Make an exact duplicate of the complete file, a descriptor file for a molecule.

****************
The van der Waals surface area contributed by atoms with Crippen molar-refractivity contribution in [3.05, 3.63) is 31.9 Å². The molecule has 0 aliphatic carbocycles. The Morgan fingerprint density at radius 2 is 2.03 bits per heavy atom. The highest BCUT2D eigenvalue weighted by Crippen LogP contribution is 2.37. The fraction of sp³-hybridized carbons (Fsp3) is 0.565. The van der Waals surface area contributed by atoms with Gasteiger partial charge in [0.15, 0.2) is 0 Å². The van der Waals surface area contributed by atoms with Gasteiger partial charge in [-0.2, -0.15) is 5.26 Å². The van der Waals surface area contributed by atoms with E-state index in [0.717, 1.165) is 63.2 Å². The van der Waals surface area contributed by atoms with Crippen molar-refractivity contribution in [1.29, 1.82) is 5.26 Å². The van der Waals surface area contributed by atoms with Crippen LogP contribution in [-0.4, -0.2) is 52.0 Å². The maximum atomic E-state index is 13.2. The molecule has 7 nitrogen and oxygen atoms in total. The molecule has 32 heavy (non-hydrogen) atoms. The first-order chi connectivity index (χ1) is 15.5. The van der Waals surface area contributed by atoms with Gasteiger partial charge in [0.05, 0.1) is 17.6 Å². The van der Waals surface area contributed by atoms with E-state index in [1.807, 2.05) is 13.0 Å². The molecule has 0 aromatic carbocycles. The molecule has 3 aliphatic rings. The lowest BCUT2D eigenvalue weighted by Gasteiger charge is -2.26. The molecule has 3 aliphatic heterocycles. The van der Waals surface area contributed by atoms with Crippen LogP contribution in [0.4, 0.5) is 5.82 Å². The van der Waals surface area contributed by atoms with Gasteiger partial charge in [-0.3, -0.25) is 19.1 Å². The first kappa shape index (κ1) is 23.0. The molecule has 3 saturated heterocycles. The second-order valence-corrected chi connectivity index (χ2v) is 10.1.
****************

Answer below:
The van der Waals surface area contributed by atoms with Crippen molar-refractivity contribution in [3.05, 3.63) is 31.9 Å². The molecule has 0 aliphatic carbocycles. The Morgan fingerprint density at radius 2 is 2.03 bits per heavy atom. The highest BCUT2D eigenvalue weighted by Crippen LogP contribution is 2.37. The fraction of sp³-hybridized carbons (Fsp3) is 0.565. The van der Waals surface area contributed by atoms with Gasteiger partial charge in [0.15, 0.2) is 0 Å². The van der Waals surface area contributed by atoms with Gasteiger partial charge in [-0.2, -0.15) is 5.26 Å². The van der Waals surface area contributed by atoms with E-state index in [0.717, 1.165) is 63.2 Å². The van der Waals surface area contributed by atoms with Crippen molar-refractivity contribution in [1.29, 1.82) is 5.26 Å². The van der Waals surface area contributed by atoms with Crippen LogP contribution in [-0.4, -0.2) is 52.0 Å². The maximum atomic E-state index is 13.2. The molecule has 7 nitrogen and oxygen atoms in total. The molecule has 32 heavy (non-hydrogen) atoms. The first-order chi connectivity index (χ1) is 15.5. The van der Waals surface area contributed by atoms with Gasteiger partial charge in [0.05, 0.1) is 17.6 Å². The van der Waals surface area contributed by atoms with E-state index in [1.807, 2.05) is 13.0 Å². The molecule has 0 aromatic carbocycles. The molecule has 3 aliphatic rings. The lowest BCUT2D eigenvalue weighted by Gasteiger charge is -2.26. The molecule has 3 aliphatic heterocycles. The van der Waals surface area contributed by atoms with Crippen LogP contribution in [0.4, 0.5) is 5.82 Å². The van der Waals surface area contributed by atoms with Gasteiger partial charge in [-0.3, -0.25) is 19.1 Å². The first kappa shape index (κ1) is 23.0. The molecule has 3 saturated heterocycles. The second-order valence-corrected chi connectivity index (χ2v) is 10.1.